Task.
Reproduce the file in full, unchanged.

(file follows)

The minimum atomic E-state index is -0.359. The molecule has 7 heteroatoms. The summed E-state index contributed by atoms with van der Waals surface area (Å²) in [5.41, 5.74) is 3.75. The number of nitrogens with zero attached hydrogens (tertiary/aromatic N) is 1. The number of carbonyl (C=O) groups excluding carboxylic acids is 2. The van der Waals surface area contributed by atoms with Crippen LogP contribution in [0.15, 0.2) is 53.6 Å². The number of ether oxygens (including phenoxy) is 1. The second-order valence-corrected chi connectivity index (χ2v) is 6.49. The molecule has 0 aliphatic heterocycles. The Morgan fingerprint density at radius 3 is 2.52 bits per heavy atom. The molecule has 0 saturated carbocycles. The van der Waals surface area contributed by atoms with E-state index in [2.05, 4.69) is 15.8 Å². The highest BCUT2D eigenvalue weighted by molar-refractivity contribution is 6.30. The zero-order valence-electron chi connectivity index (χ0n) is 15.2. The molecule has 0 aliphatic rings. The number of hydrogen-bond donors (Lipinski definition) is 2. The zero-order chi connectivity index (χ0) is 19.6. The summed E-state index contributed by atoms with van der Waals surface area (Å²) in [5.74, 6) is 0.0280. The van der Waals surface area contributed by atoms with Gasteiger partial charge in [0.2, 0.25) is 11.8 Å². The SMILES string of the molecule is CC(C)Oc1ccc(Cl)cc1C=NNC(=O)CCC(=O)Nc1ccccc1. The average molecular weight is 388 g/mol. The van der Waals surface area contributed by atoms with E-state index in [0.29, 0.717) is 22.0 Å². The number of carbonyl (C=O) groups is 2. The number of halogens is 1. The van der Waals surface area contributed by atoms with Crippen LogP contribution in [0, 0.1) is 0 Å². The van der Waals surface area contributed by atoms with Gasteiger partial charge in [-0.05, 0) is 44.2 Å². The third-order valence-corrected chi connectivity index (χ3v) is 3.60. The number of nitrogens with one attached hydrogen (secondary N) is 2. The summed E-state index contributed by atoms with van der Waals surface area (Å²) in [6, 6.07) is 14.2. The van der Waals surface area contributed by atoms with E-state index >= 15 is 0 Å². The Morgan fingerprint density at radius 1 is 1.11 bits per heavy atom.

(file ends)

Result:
The minimum atomic E-state index is -0.359. The molecule has 7 heteroatoms. The summed E-state index contributed by atoms with van der Waals surface area (Å²) in [5.41, 5.74) is 3.75. The number of nitrogens with zero attached hydrogens (tertiary/aromatic N) is 1. The number of carbonyl (C=O) groups excluding carboxylic acids is 2. The van der Waals surface area contributed by atoms with Crippen LogP contribution in [0.15, 0.2) is 53.6 Å². The number of ether oxygens (including phenoxy) is 1. The second-order valence-corrected chi connectivity index (χ2v) is 6.49. The molecule has 0 aliphatic heterocycles. The Morgan fingerprint density at radius 3 is 2.52 bits per heavy atom. The molecule has 0 saturated carbocycles. The van der Waals surface area contributed by atoms with E-state index in [2.05, 4.69) is 15.8 Å². The highest BCUT2D eigenvalue weighted by molar-refractivity contribution is 6.30. The zero-order valence-electron chi connectivity index (χ0n) is 15.2. The molecule has 0 aliphatic rings. The number of hydrogen-bond donors (Lipinski definition) is 2. The zero-order chi connectivity index (χ0) is 19.6. The summed E-state index contributed by atoms with van der Waals surface area (Å²) in [5.74, 6) is 0.0280. The van der Waals surface area contributed by atoms with Gasteiger partial charge in [0.2, 0.25) is 11.8 Å². The SMILES string of the molecule is CC(C)Oc1ccc(Cl)cc1C=NNC(=O)CCC(=O)Nc1ccccc1. The average molecular weight is 388 g/mol. The van der Waals surface area contributed by atoms with E-state index in [0.29, 0.717) is 22.0 Å². The number of carbonyl (C=O) groups is 2. The number of halogens is 1. The van der Waals surface area contributed by atoms with Crippen LogP contribution in [0, 0.1) is 0 Å². The van der Waals surface area contributed by atoms with Gasteiger partial charge in [-0.05, 0) is 44.2 Å². The third-order valence-corrected chi connectivity index (χ3v) is 3.60. The number of nitrogens with one attached hydrogen (secondary N) is 2. The summed E-state index contributed by atoms with van der Waals surface area (Å²) in [6, 6.07) is 14.2. The van der Waals surface area contributed by atoms with E-state index >= 15 is 0 Å². The Morgan fingerprint density at radius 1 is 1.11 bits per heavy atom.